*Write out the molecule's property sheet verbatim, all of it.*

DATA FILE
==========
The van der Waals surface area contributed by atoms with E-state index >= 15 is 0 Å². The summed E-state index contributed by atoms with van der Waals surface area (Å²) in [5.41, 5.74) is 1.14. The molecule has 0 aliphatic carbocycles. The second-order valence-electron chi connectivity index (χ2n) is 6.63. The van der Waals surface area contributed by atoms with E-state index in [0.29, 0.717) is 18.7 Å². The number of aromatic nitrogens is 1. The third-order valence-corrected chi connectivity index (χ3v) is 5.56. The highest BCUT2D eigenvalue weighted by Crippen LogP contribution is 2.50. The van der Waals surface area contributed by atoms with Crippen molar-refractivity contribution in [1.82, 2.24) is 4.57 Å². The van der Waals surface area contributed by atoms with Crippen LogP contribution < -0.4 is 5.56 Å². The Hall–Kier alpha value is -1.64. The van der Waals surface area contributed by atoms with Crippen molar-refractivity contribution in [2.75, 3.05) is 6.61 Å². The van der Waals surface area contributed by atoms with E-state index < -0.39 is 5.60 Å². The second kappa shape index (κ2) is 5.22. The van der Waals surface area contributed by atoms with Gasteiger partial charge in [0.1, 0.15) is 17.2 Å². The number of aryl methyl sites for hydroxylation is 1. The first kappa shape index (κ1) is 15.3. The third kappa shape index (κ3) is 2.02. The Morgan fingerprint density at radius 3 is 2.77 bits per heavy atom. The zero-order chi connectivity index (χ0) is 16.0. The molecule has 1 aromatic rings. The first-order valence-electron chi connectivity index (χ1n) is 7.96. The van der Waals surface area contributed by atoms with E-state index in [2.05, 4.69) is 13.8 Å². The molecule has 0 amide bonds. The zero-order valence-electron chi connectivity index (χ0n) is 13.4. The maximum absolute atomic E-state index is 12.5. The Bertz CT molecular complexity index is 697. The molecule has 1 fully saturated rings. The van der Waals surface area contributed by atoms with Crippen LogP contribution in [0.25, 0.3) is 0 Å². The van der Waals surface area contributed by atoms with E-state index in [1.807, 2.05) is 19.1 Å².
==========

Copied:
The van der Waals surface area contributed by atoms with E-state index >= 15 is 0 Å². The summed E-state index contributed by atoms with van der Waals surface area (Å²) in [5.41, 5.74) is 1.14. The molecule has 0 aliphatic carbocycles. The second-order valence-electron chi connectivity index (χ2n) is 6.63. The van der Waals surface area contributed by atoms with E-state index in [0.29, 0.717) is 18.7 Å². The number of aromatic nitrogens is 1. The third-order valence-corrected chi connectivity index (χ3v) is 5.56. The highest BCUT2D eigenvalue weighted by Crippen LogP contribution is 2.50. The van der Waals surface area contributed by atoms with Crippen molar-refractivity contribution in [1.82, 2.24) is 4.57 Å². The van der Waals surface area contributed by atoms with Crippen LogP contribution < -0.4 is 5.56 Å². The Hall–Kier alpha value is -1.64. The van der Waals surface area contributed by atoms with Crippen molar-refractivity contribution in [2.75, 3.05) is 6.61 Å². The van der Waals surface area contributed by atoms with E-state index < -0.39 is 5.60 Å². The second kappa shape index (κ2) is 5.22. The van der Waals surface area contributed by atoms with Gasteiger partial charge in [0.1, 0.15) is 17.2 Å². The number of aryl methyl sites for hydroxylation is 1. The first kappa shape index (κ1) is 15.3. The third kappa shape index (κ3) is 2.02. The Morgan fingerprint density at radius 3 is 2.77 bits per heavy atom. The zero-order chi connectivity index (χ0) is 16.0. The molecule has 1 aromatic rings. The first-order valence-electron chi connectivity index (χ1n) is 7.96. The van der Waals surface area contributed by atoms with E-state index in [2.05, 4.69) is 13.8 Å². The molecule has 0 amide bonds. The zero-order valence-electron chi connectivity index (χ0n) is 13.4. The maximum absolute atomic E-state index is 12.5. The Bertz CT molecular complexity index is 697. The molecule has 1 fully saturated rings. The van der Waals surface area contributed by atoms with Crippen LogP contribution in [0.25, 0.3) is 0 Å². The van der Waals surface area contributed by atoms with E-state index in [1.807, 2.05) is 19.1 Å².